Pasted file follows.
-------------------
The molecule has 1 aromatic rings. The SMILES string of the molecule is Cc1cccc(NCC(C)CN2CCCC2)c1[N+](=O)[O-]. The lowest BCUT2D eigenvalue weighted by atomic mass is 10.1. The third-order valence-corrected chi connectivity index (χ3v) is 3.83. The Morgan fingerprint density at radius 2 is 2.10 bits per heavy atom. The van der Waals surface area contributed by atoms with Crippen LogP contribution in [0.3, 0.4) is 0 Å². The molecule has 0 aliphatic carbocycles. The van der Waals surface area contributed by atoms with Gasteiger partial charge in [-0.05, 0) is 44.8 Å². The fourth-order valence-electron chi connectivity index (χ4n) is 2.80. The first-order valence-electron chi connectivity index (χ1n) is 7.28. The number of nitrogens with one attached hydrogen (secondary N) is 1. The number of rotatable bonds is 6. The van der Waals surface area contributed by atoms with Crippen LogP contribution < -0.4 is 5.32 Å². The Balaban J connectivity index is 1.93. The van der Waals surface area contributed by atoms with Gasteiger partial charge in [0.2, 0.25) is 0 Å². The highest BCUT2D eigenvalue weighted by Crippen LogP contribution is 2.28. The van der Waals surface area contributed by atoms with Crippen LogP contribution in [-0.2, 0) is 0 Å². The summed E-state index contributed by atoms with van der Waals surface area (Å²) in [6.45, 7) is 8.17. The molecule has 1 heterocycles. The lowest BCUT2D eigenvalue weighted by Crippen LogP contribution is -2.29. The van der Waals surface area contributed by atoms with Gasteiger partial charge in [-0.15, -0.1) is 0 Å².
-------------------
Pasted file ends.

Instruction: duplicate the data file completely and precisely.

The molecule has 1 aromatic rings. The SMILES string of the molecule is Cc1cccc(NCC(C)CN2CCCC2)c1[N+](=O)[O-]. The lowest BCUT2D eigenvalue weighted by atomic mass is 10.1. The third-order valence-corrected chi connectivity index (χ3v) is 3.83. The Morgan fingerprint density at radius 2 is 2.10 bits per heavy atom. The van der Waals surface area contributed by atoms with Crippen LogP contribution in [0.3, 0.4) is 0 Å². The molecule has 0 aliphatic carbocycles. The van der Waals surface area contributed by atoms with Gasteiger partial charge in [-0.05, 0) is 44.8 Å². The fourth-order valence-electron chi connectivity index (χ4n) is 2.80. The first-order valence-electron chi connectivity index (χ1n) is 7.28. The number of nitrogens with one attached hydrogen (secondary N) is 1. The number of rotatable bonds is 6. The van der Waals surface area contributed by atoms with Crippen LogP contribution < -0.4 is 5.32 Å². The Balaban J connectivity index is 1.93. The van der Waals surface area contributed by atoms with Gasteiger partial charge in [0.2, 0.25) is 0 Å². The highest BCUT2D eigenvalue weighted by Crippen LogP contribution is 2.28. The van der Waals surface area contributed by atoms with Crippen LogP contribution in [-0.2, 0) is 0 Å². The summed E-state index contributed by atoms with van der Waals surface area (Å²) in [6.45, 7) is 8.17. The molecule has 1 heterocycles. The lowest BCUT2D eigenvalue weighted by Crippen LogP contribution is -2.29. The van der Waals surface area contributed by atoms with Gasteiger partial charge in [-0.15, -0.1) is 0 Å².